Joyce Pensato

Joyce Pensato

A Life with Cartoon Characters

Meet the unique artist Joyce Pensato, who paints funny yet sinister large-scale versions of cartoon figures and comic book heroes. We visited the Brooklynite in her studio where she showed us around and shared her love for the iconic characters.

Pensato is fond of discarded toys and the pop-culture imagery from her youth. She doesn’t watch cartoons but likes the way that they are drawn. Some writers have claimed that her work is critical of American culture, which she refutes: “First of all, I’m not criticizing them – I love them a lot.” Furthermore, she feels that she’s giving her characters a more human personality and that they “have more emotions going on than just a ‘happy Mickey’ or a ‘happy Ducky’… We don't want happy, we want more than happy – something more to grab onto.”

Joyce Pensato (b. 1941) is an American Brooklyn-born-raised-and-based artist. She paints large-scale likenesses of cartoon characters and comic-book heroes, using a technique, which results in alternately humorous and sinister imagery. Characters such as Batman, The Simpsons, South Park and Mickey Mouse are situated in troubling psychological states and indeterminate spaces and painted almost exclusively in black and white enamel. Solo exhibitions include Kunstraum Innsbruck, Petzel Gallery in New York City and Santa Monica Museum of Art. Her work is in the permanent collections of the Museum of Modern Art in New York City, San Francisco Museum of Modern Art, the Hammer Museum in Los Angeles, the Dallas Museum of Art, St. Louis Art Museum and the FRAC des Pays de la Loire. Pensato has won numerous awards including the Award of Merit Medal for Painting (2012), the Pollock-Krasner Foundation Award (1997) and the Guggenheim Fellowship (1996).

Joyce Pensato was interviewed by Roxanne Bagheshirin Lærkesen at her studio in Brooklyn, New York City in July 2017.

Images shown in the video: Courtesy of the artist and Petzel, New York.

Camera: Jakob Solbakken
Produced and edited by: Roxanne Bagheshirin Lærkesen
Copyright: Louisiana Channel, Louisiana Museum of Modern Art, 2017

Supported by Nordea-fonden

  • Joyce Pensato

    A Life with Cartoon Characters

    Meet the unique artist Joyce Pensato, who paints funny yet sinister large-scale versions of cartoon figures and comic book heroes. We visited the Brooklynite in her studio where she showed us around and shared her love for the iconic characters.

  • Paul Auster

    What Could Have Been

    “I don’t think there’s a human being alive who doesn’t reflect on what could have been.” Watch the great American novelist Paul Auster on the impact of the choices we make, the obsessive nature of writing and having reached the age of 70.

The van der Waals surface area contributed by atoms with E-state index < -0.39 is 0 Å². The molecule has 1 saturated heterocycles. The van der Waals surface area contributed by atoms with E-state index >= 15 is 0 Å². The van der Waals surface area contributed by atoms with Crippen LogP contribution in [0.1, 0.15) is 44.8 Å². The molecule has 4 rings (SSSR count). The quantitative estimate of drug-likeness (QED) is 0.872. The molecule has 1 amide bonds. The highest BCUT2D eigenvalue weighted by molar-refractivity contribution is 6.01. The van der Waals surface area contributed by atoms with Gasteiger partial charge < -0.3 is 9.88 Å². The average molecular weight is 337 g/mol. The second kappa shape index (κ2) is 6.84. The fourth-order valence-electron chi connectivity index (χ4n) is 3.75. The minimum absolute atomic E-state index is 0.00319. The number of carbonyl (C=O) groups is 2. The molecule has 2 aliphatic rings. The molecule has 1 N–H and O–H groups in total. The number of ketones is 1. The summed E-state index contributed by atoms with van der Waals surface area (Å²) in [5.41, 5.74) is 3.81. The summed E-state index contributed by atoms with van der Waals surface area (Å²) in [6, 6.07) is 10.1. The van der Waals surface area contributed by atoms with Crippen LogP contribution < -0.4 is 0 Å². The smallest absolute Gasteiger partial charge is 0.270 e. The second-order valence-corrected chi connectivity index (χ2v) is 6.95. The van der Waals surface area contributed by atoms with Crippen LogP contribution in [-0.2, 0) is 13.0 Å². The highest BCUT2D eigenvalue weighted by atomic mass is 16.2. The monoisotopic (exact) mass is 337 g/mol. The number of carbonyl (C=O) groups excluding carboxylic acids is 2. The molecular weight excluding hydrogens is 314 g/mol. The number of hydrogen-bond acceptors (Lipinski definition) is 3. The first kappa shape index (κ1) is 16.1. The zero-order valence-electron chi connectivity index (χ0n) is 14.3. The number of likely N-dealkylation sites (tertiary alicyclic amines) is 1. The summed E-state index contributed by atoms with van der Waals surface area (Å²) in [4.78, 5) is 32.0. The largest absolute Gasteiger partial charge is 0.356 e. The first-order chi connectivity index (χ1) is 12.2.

• Bunny Rogers

    Mourning Youth

    Watch the praised artist Bunny Rogers (b. 1990) talk about creating autobiographical work that draws from memory and deals with her childhood by archiving her feelings from that time: “You can’t make objective art, it’s going to be subjective.”

  • Ed Atkins

    Something is Missing

    Ed Atkins is considered one of the most unsettling contemporary artists – as well as one of the most exciting. In this video, the young British artist shares how he works from written texts, and why melancholy is at the centre of his animated digital videos.

  • Louisa Gagliardi

    Longing for Something Else

    “Art is amazing because it’s in a way unnecessary, but extremely necessary as a testimony of its time.” Let us introduce you to a rising star of painting, Louisa Gagliardi, who creates her surreal work digitally and adds layers of paint to the printed image.

  • Hannah Levy

    A Design Purgatory

    “I wonder if the reason why people want to touch it is that they’re in some way attracted to it, or if they’re repulsed by it.” Meet the young artist Hannah Levy, who primarily makes sculptures combining curving steel forms with cast silicone.

  • Dora Budor

    Acting Things

    “I want to use art as a field where I can explore parallel scenarios.” Dora Budor makes complex sculptures and interactive installations inspired by cinematic metaverse and scientific research. Join us as we visit the young Croatian artist in her studio.

  • Ian Cheng

    A Portal to Infinity

    Watch Ian Cheng, a rising star on the art scene, talk about his trilogy of animated live simulation works – ‘Emissaries’ – which work like a never-ending video game in real time: “It was a process that was on-going as life is on-going.”

  • Yona Friedman

    Advice to the Young

    What piece of advice would a renowned 94-year-old architect offer young architects? Find out in this short video, where Yona Friedman argues that architects must always adapt to the context and work for the average user.

  • Jan Gehl

    How to Build a Good City

    “We now know that first, we form the cities, but then the cities form us.” Meet the 81-year-old Danish architect Jan Gehl, who for more than fifty years has focused on improving the quality of urban life by helping people “re-conquer the city.”

  • Beate Grimsrud

    Who You Are

    A common thread in Beate Grimsrud’s novels is her portrayal of offbeat characters. Find out how the Norwegian writer wishes to broaden the spectrum for normality by becoming “a ladder” for all voices: “I suppose my aim is to include the outsiders.”

  • Sambuichi

    Why Hiroshima Became Green Again

    Hiroshi Sambuichi – one of the leading green architects of our time – here reflects on his hometown Hiroshima and how “the power of nature” helped the landscape to restore so rapidly following the atomic bombings during World War II.